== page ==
Interview with Naila Malik, Guest Expert for July in the Textile Design Lab

unnamedNaila Malik is a British textile designer and lecturer and we are delighted to welcome her back for her second stint as a guest expert in the Textile Design Lab!

Naila studied at Winchester School of Art and has worked in the fashion industry for several years designing for the high street, creating hand painted and CAD textile collections. She has also worked as a freelance designer for several London design studios including Palm Studios and Whiston and Wright, as well as working as a textile lecturer. You can read more about her in this interview from the archives.

Keep an eye out for an excerpt from Naila’s TDL training on designing on the iPad, coming up later this month. For now please enjoy this interview in which Naila talks a bit about the importance of sketching and mood boards in her textile design work.


Could you tell us a bit about your sketching habits? How often do you sketch and what subject matter do you focus on?

Sketching is a very important part of the design process for me, often I sketch flowers from my garden room which houses a huge array of different coloured orchids and many other flowering plants. The drawings are often the starting point of my design work, I either tend to use it as reference for a painted design or transfer the drawing on to my iPad or iMac and start developing ideas from it. I’m constantly sketching.


Do you draw from real-life observation or from your imagination or both? Which method do you feel produces the best material for your pattern designs?

I always try and draw from real-life and often set up mini still life’s with flowers, shells and interesting things around the house that I have collected. I just feel more comfortable drawing from real-life rather than photos.


Do you have any recommendations as far as tools/materials for keeping a sketchbook and creating mood boards?

When creating mood boards it always helps to be inspired by new visual material. I gather my inspiration from a huge variety of materials–it can be anything from a painting or a postcard as a starting point, then I work around that idea collecting other visual sources that may sit well with it and then start developing a theme for mood board/sketch book and then it expands into a textile collection.

My favourite mood board app is the M board App. For drawing, the Sketches App and Brushes App are two of my favourite and the iPad brush I use is the Sensu IPad pen. I like the feel of it, it’s very comfortable.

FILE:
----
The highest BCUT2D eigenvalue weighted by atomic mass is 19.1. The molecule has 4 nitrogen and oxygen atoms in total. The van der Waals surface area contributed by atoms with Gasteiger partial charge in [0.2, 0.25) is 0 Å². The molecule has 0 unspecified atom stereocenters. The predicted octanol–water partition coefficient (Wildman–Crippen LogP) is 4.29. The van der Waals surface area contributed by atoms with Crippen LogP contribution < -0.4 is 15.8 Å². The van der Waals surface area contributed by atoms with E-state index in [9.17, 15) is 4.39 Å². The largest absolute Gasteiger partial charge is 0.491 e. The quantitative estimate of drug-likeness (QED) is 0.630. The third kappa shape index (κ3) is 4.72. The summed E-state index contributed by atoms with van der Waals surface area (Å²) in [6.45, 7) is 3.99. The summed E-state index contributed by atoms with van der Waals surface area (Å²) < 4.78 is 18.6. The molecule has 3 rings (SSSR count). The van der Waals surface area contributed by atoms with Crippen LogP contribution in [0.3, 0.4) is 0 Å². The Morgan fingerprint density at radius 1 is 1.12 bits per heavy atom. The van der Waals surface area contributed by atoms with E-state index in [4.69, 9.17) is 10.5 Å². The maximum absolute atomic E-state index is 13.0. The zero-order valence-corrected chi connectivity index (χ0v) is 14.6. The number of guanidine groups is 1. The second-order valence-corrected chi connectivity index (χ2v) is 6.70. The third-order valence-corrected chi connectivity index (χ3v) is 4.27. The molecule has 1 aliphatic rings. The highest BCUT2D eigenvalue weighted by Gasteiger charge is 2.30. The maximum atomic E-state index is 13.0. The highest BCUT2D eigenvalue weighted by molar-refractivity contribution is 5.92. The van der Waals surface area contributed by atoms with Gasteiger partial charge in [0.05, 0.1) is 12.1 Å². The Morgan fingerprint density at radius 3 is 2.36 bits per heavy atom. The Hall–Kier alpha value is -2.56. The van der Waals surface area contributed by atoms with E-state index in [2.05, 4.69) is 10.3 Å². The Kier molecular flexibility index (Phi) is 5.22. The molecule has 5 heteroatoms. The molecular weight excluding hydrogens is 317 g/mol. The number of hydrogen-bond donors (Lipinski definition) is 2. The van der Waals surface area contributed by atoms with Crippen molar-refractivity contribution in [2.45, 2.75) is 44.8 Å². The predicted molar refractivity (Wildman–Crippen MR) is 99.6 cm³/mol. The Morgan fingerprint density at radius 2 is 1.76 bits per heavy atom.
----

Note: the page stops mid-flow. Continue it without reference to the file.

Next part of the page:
What do you feel is the importance of mood boards in your design process?

I am an ideas person, it helps me put my ideas down quickly in groups. I’m often working on several clients’ work at a time, and I find it a great way of focusing on a theme and as a visual reference point for a collection or textile project.


unnamed-2Can you tell us a bit about how you have integrated your iPad into your textile design work?

I love many of the iPad apps and one of my favourites is Sketches. It allows me to draw with my brush, create layers, enter RGB values, rotate, flip, scale up or down motifs quickly when away from my iMac. Later I am able to send my iPad design/idea onto my iMac and put into a desired repeat or any finishing touches, the iPad just gives me so much freedom and is just another extremely useful tool for designers.


Do you have any advice for designers who feel less tech-savvy or hesitant to try new technologies like the iPad for their design work?

The iPad is so designer friendly and the apps are very easy to use, you just need to load a few different Apps on and see which ones you feel comfortable using. Just try drawing first and playing around with different brushes and colours.


Anything else you’d like to share with our readers on the topics of sketching and mood boards? 

Recently I worked on a contract where I created over 180 designs in 3 weeks, I drew my designs out quickly and then samples of products were created from just the hand drawn sketches. Being a freelance designer you just have to be flexible, you never know what your next project may involve and being able to hand draw, use a pressure sensitive Wacom drawing pen, iPad apps, stylus pens, CAD or a paint brush just widens the type of freelance work one can take on which makes my job more interesting.


Become a Textile Design Lab member to gain access to Naila’s full tutorial on designing on the iPad when it becomes available later this month, in addition to all of our past guest expert tutorials and the other wonderful e-courses and features of the Lab. Read more about what’s included in our curriculum guide.

At Pattern Observer we strive to help you grow your textile design business through our informative articles, interviews, tutorials, workshops and our private design community, The Textile Design Lab.

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